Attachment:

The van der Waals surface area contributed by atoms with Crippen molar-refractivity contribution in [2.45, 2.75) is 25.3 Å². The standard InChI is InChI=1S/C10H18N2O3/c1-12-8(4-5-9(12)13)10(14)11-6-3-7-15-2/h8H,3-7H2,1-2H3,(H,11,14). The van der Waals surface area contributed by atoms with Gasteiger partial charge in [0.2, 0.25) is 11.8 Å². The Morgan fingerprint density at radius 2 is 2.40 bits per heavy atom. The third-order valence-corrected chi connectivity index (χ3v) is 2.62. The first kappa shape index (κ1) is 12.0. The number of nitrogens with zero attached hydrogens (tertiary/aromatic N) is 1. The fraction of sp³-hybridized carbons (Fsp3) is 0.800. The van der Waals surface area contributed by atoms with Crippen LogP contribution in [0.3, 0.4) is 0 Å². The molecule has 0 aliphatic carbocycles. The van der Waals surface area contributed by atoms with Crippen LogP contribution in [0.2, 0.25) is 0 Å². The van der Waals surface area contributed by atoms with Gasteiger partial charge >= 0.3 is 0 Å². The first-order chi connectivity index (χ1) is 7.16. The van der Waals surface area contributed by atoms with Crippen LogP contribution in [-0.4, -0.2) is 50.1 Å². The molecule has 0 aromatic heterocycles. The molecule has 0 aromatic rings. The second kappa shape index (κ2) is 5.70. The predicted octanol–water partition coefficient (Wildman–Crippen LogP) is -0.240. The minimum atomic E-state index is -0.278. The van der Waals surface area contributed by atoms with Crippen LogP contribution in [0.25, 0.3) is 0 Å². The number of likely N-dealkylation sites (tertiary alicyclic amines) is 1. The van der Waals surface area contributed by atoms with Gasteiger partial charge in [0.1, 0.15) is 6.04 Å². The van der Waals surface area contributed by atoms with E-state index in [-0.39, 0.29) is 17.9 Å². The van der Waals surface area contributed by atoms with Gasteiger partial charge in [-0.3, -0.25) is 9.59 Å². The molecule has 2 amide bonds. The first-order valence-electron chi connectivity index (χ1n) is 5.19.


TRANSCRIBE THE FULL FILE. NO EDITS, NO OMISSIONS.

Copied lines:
The van der Waals surface area contributed by atoms with Crippen molar-refractivity contribution in [2.45, 2.75) is 25.3 Å². The standard InChI is InChI=1S/C10H18N2O3/c1-12-8(4-5-9(12)13)10(14)11-6-3-7-15-2/h8H,3-7H2,1-2H3,(H,11,14). The van der Waals surface area contributed by atoms with Gasteiger partial charge in [0.2, 0.25) is 11.8 Å². The Morgan fingerprint density at radius 2 is 2.40 bits per heavy atom. The third-order valence-corrected chi connectivity index (χ3v) is 2.62. The first kappa shape index (κ1) is 12.0. The number of nitrogens with zero attached hydrogens (tertiary/aromatic N) is 1. The fraction of sp³-hybridized carbons (Fsp3) is 0.800. The van der Waals surface area contributed by atoms with Crippen LogP contribution in [0.3, 0.4) is 0 Å². The molecule has 0 aliphatic carbocycles. The van der Waals surface area contributed by atoms with Crippen LogP contribution in [0.2, 0.25) is 0 Å². The van der Waals surface area contributed by atoms with Gasteiger partial charge >= 0.3 is 0 Å². The first-order chi connectivity index (χ1) is 7.16. The van der Waals surface area contributed by atoms with Crippen LogP contribution in [-0.4, -0.2) is 50.1 Å². The molecule has 0 aromatic heterocycles. The molecule has 0 aromatic rings. The second kappa shape index (κ2) is 5.70. The predicted octanol–water partition coefficient (Wildman–Crippen LogP) is -0.240. The minimum atomic E-state index is -0.278. The van der Waals surface area contributed by atoms with Crippen LogP contribution in [0.25, 0.3) is 0 Å². The number of likely N-dealkylation sites (tertiary alicyclic amines) is 1. The van der Waals surface area contributed by atoms with Gasteiger partial charge in [0.1, 0.15) is 6.04 Å². The van der Waals surface area contributed by atoms with E-state index in [-0.39, 0.29) is 17.9 Å². The van der Waals surface area contributed by atoms with Gasteiger partial charge in [-0.3, -0.25) is 9.59 Å². The molecule has 2 amide bonds. The first-order valence-electron chi connectivity index (χ1n) is 5.19.